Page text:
Tackle ‘holiday hunger’ with year-round school meals

First scheme in UK to provide free school meals 365 days a year aims to wipe out ‘holiday hunger’

New figures show the number of pupils who received free meals during the summer holidays

Participation in a scheme designed to wipe out holiday hunger by serving a free school meal every day of the year has more than doubled this summer.

North Lanarkshire Council’s Club 365 is an audacious attempt to wipe out child hunger in one council area, and thought to be a UK first: as of April 2019, North Lanarkshire Council plans to deliver free meals for schoolchildren every day of the year, including weekends and Christmas Day.

This summer – having piloted the scheme over the Easter holidays at four venues – the council took the next step towards that goal, by offering a holiday club that includes a free meal at nine venues in Coatbridge, Bellshill and Wishaw.

Early figures show that this expansion of Club 365 has resulted in participation more than doubling since Easter and that attendance has also increased at the original four clubs by around 20 per cent. An average of 124 children attended Club 365 over 17 days of the summer holiday, as compared to an average of 55 per day over the Easter break.

Tes Scotland is the only media outlet to be given access to the scheme to date, visiting the four Coatbridge clubs.

Isabelle Boyd, the council’s assistant chief executive responsible for education and a former secondary headteacher, is in no doubt that there is a very real need for this service.

She said: “When I was visiting a hub during Easter, there was a child aged about 7 who asked every 10 minutes, ‘When is lunch?’ That child was actually hungry. In 2018 in Scotland, that’s a disgrace.”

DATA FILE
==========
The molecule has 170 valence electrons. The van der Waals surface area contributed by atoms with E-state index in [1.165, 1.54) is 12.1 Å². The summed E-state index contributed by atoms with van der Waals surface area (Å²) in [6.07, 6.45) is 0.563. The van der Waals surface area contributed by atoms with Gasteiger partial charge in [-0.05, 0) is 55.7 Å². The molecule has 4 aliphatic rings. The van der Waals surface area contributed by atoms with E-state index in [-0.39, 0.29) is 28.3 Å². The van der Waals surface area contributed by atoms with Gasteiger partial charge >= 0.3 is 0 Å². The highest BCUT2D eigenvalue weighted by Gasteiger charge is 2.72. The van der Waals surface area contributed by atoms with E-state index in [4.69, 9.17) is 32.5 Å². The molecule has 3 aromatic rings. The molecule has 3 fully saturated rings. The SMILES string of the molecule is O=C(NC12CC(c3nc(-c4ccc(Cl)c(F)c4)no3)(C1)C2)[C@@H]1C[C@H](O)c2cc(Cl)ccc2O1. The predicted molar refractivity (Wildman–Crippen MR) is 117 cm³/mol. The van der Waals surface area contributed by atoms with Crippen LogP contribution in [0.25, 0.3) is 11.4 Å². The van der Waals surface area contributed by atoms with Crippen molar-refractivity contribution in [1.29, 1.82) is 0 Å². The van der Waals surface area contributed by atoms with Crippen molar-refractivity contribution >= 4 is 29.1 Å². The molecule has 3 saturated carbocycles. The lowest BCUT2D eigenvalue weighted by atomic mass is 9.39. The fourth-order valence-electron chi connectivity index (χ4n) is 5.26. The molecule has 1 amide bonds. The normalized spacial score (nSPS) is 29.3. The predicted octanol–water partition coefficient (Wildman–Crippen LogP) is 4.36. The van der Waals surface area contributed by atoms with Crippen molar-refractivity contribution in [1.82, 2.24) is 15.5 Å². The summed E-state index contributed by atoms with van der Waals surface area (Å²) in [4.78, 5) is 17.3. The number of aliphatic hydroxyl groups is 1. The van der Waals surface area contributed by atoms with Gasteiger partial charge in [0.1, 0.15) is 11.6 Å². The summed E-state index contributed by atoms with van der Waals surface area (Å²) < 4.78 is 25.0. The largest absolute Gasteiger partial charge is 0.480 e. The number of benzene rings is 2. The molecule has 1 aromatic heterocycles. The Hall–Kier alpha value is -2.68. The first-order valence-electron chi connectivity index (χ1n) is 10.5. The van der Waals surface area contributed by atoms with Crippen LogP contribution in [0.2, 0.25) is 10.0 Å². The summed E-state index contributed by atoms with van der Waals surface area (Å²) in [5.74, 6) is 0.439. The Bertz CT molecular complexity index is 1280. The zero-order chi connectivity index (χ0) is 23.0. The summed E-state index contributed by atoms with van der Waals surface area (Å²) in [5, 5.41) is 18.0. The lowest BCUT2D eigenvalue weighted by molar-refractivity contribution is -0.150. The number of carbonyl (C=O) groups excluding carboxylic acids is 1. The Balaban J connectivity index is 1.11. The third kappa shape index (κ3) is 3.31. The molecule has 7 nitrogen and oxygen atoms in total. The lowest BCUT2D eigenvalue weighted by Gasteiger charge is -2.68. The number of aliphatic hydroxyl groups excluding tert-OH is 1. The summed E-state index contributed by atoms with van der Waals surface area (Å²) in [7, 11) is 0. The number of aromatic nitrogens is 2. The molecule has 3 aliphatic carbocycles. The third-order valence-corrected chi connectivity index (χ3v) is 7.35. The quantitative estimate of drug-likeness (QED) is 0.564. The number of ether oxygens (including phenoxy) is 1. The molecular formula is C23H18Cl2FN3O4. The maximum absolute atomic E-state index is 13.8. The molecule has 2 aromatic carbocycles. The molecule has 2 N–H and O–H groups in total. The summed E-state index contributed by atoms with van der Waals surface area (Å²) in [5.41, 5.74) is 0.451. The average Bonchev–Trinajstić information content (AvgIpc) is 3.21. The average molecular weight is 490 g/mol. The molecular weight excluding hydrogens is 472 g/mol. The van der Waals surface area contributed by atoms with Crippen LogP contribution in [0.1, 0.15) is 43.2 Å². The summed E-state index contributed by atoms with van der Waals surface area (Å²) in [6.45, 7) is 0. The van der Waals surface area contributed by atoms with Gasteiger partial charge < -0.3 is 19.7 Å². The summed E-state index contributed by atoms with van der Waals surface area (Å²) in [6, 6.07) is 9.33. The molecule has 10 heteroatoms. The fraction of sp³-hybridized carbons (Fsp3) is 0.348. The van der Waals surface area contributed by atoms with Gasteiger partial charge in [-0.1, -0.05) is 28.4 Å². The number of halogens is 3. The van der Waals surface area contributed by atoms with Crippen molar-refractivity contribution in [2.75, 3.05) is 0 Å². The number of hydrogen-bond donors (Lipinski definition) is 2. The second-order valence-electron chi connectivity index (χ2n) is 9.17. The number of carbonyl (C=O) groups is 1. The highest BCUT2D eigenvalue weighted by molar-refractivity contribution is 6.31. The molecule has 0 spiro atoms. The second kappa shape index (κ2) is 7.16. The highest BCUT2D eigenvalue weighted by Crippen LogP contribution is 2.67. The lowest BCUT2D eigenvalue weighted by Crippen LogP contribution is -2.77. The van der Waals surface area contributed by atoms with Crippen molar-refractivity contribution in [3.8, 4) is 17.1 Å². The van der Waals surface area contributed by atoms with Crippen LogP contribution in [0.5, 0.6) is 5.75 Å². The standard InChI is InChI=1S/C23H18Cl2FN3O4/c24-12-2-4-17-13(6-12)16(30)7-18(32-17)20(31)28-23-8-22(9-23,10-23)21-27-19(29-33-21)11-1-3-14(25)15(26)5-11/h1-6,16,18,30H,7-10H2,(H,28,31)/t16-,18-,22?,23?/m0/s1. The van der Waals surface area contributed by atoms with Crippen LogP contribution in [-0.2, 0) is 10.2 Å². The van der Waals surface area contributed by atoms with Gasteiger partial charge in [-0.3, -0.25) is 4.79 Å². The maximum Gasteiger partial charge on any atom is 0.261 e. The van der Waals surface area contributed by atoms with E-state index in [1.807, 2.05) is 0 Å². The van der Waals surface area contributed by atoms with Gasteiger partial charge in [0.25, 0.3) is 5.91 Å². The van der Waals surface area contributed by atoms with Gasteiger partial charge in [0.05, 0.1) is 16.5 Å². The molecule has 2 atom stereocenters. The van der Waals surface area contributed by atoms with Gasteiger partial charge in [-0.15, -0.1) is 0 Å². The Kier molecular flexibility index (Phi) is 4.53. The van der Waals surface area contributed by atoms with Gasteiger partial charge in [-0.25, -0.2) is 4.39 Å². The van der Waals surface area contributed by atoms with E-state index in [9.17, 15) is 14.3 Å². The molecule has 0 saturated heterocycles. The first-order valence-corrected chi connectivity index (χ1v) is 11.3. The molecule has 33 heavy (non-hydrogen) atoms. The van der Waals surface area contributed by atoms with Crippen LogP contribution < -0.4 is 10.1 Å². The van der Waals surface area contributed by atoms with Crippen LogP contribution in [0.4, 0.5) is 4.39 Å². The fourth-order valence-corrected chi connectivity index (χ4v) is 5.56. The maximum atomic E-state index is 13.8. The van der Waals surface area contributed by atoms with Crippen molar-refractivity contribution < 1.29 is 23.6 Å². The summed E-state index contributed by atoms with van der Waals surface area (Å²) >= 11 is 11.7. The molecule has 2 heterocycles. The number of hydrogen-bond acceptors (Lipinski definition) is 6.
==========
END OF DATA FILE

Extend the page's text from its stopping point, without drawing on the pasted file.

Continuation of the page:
The clubs were not just about food though, she said. “The children do rock climbing and have pyjama parties. It’s not a soup kitchen, it’s a holiday club, and when they are there they have their lunch.”

During the Easter break, the clubs ran for three hours but that has been cut to two hours over the summer.

It was not about the money, said Alan Henry, the education officer responsible for Club 365. If the children attend for more than two hours, the provision then falls under the auspices of the Care Inspectorate. That would mean jumping through a lot more hoops, and the capacity was not there.

However, Professor Greta Defeyter, an expert in breakfast clubs and “holiday provision”, told Tes Scotland that the optimum period to make an impact was four hours. Her team did not talk about “holiday hunger”, she explained, but rather provision. Because when it came to mitigating against the dip in attainment after the summer break, which was particularly pronounced among disadvantaged pupils, a multifaceted approach was best. The children needed nutritious food but also to be active and stimulated, she said

Nevertheless, she described the team at North Lanarkshire Council as “pioneers” and Club 365 as “fantastic”.

Ms Boyd said the council had set aside £1.5 million for Club 365 in this financial year but she did not expect to spend that amount, given that the Scottish government – through the money set aside for the Attainment Challenge – had agreed to fund the activities on offer at the clubs up to a maximum of £414,000.

Ms Boyd said: “When these kids come back after the summer and the teacher says, ‘Write about what you did during the holidays’, they will have loads of things to say. Previously, that probably would not have been the case.”

This is an edited version of an article in the 27 July edition of Tes Scotland. Subscribers can read the full article hereTo subscribe, click here. This week's Tes magazine is available at all good newsagents. To download the digital edition, Android users can click here and iOS users can click here.

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